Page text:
Prime Minister Netanyahu told the Security Cabinet last night that if weren’t for Israel, Iran would have nuclear weapons today. He explained:
The pressure that we applied and the actions that we undertook over the years led to the fact that Iran did not arm itself with nuclear weapons and I can safely say that were it not for Israel’s actions, including by governments that I led, Iran would have already armed itself with nuclear weapons.
And therefore, at present there is one mission – to ensure that it does not arm itself with nuclear weapons in the future.
Israel’s Security Cabinet has been meeting for hours in Tel Aviv at the Defense Ministry office in the IDF’s Kiryah base headquarters to decide the next step as Gaza terrorists continue to rain down rocket and missile fire on southern and central Israeli civilians.
By 5 pm Wednesday, more than 150 projectiles had been fired at citizens of the Jewish State since Hamas violated the 11th temporary cease-fire eight hours before it was due to expire at midnight Tuesday.
IAF fighter pilots took to the skies within minutes after the initial barrage of rockets exploded around the outskirts of Be’er Sheva and Netivot on Tuesday afternoon, and the IDF has carried out non-stop air strikes ever since.
Late last night IAF pilots dropped a bunker-buster on a home where it was believed that Hamas leader Mohammed Deif was hiding. His 28 year old wife and 7 month old infant were both killed and two other children were reportedly wounded, according to local sources, who said Deif himself managed somehow to survive.
Among the points being discussed at the cabinet meeting, it is believed, is the question of whether to expand Operation Protectie Edge, again, and if so, how.
IDF officials are now saying that southern residents can return to their homes and “feel safe” – but not everyone is buying that line; especially those whose homes were bombed just hours ago, first thing this morning. If it is so safe, how did Hamas manage to fire 26 rockets and missiles within 10 minutes at southern and central Israel, just before 8 am?
The families whose homes are located about a stone’s throw from Gaza, and who watched video footage of terrorists popping up from holes in the ground a jump and a half away from their communities, are also pretty uneasy. IDF soldiers fought really fierce battles to kill those terrorists, and Israel lost some of its finest young men in those fights.
Those same communities are located too close to Gaza for mortar fire to trigger the Code Red incoming rocket alert system – so they never have any warning of shelling attacks on their homes. As it is, they had only a bare 15-second window in which to find shelter from the constant rain of Qassam rocket fire Hamas terrorists sent their way, right up until 8 am this morning.
The cease fire officially ends in two days, unless negotiators find a way to lock it down permanently.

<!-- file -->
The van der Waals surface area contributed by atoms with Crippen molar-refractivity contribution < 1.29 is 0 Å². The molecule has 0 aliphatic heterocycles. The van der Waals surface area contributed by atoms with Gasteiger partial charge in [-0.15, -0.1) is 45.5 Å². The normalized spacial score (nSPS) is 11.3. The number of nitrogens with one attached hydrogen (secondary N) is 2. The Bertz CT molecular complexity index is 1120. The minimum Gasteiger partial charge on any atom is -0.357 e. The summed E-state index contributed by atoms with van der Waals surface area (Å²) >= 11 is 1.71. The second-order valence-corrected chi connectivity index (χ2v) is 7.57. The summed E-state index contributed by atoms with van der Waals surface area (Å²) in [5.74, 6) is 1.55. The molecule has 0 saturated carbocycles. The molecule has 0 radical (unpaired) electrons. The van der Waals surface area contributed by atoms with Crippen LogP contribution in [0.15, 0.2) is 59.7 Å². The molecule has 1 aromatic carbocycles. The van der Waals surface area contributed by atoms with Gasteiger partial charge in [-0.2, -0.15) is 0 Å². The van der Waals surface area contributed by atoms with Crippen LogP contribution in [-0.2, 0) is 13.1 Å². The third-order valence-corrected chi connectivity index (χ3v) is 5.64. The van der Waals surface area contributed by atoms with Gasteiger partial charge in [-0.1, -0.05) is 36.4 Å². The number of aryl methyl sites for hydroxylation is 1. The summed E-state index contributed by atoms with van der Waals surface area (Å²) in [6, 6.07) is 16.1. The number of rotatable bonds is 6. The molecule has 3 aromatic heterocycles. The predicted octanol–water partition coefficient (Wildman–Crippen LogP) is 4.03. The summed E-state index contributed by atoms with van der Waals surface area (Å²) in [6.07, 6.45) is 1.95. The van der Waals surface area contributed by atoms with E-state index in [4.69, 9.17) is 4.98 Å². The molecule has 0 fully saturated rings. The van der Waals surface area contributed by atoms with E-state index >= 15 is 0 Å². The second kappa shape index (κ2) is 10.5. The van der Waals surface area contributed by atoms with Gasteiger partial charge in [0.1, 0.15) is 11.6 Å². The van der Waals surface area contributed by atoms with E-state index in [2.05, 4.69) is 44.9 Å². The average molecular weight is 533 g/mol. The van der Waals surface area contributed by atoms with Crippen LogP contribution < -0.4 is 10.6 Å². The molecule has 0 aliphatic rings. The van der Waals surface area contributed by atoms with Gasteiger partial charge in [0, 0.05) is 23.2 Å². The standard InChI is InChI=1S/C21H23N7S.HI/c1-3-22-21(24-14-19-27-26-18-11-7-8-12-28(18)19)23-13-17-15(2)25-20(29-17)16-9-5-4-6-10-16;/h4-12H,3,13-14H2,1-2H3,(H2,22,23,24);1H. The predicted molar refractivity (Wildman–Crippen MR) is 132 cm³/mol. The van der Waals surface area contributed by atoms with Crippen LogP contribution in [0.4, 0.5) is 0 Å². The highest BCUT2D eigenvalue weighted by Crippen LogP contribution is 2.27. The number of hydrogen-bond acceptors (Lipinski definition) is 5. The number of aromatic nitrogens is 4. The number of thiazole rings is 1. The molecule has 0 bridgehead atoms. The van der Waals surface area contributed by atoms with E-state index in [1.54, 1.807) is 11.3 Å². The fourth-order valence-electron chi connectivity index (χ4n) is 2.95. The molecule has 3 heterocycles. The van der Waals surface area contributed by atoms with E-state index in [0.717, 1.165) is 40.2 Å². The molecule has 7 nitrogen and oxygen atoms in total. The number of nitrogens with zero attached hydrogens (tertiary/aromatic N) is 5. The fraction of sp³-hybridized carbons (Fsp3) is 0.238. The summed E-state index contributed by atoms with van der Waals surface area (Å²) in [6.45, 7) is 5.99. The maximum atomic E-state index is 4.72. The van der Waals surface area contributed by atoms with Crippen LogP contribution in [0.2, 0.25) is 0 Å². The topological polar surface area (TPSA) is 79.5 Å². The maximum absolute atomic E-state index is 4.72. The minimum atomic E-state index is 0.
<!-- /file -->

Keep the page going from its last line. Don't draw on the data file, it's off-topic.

So why should anyone trust their fate to paper?
IDF officials told Prime Minister Binyamin Netanyahu and defense brass in a briefing at IDF Southern Command headquarters Monday (August 4, 2014) that all of the tunnels that were identified and located during Operation Protective Edge, were destroyed.
But many residents of the south are worried. The question, as one person told TheJewishPress.com, “is not so much whether the tunnels that were identified were destroyed, but whether all of the relevant tunnels were identified.”
The prime minister was filled with praise for the IDF, and rightfully so. He himself was a member of a Sayeret Matkal unit back in the day, so he knows first-hand what they’ve been going through.
“This was a complicated operation carried out by heroic soldiers under difficult combat conditions,” Netanyahu said.
“I would like to commend IDF Chief-of-Staff Lt.-Gen. Benny Gantz, GOC Southern Command Maj.-Gen. Sammy Turgeman, commanders, soldiers and ISA personnel all of whom had the fighting spirit that led to very impressive results.
“The operation struck at a strategic network that Hamas had invested great effort in over the years,” he pointed out. “These tunnels would have enabled Hamas to kidnap and murder civilians and IDF soldiers by launching simultaneous attacks from the many tunnels that penetrate our territory.”
But then, Netanyahu got to the point that all residents fear most: “As I said at the onset of the operation I said that there is no guarantee of 100% success — but we did the utmost in order to achieve the maximum,” he said.
Achieving the maximum in what time period, is the issue. Initially, the government assured the nation it would continue the operation until the objectives were achieved. Those objectives included tracking down and destroying all of the terrorist tunnels, as well as silencing the rocket fire “for a long, long time.”
Have these objectives been achieved?. That’s an ugly question but one that has to be asked. A ground operation was required in order to identify and reach the terrorist tunnels, and it took the government two weeks to arrive at a decision to approve a ground operation. It took two more weeks to carry it out, and now the troops have been withdrawn, due to massive disapproval from the world’s response to gory photos from Gaza, all of which was expected from the outset. And just as happened during the last three operations, the job is once again probably not finished.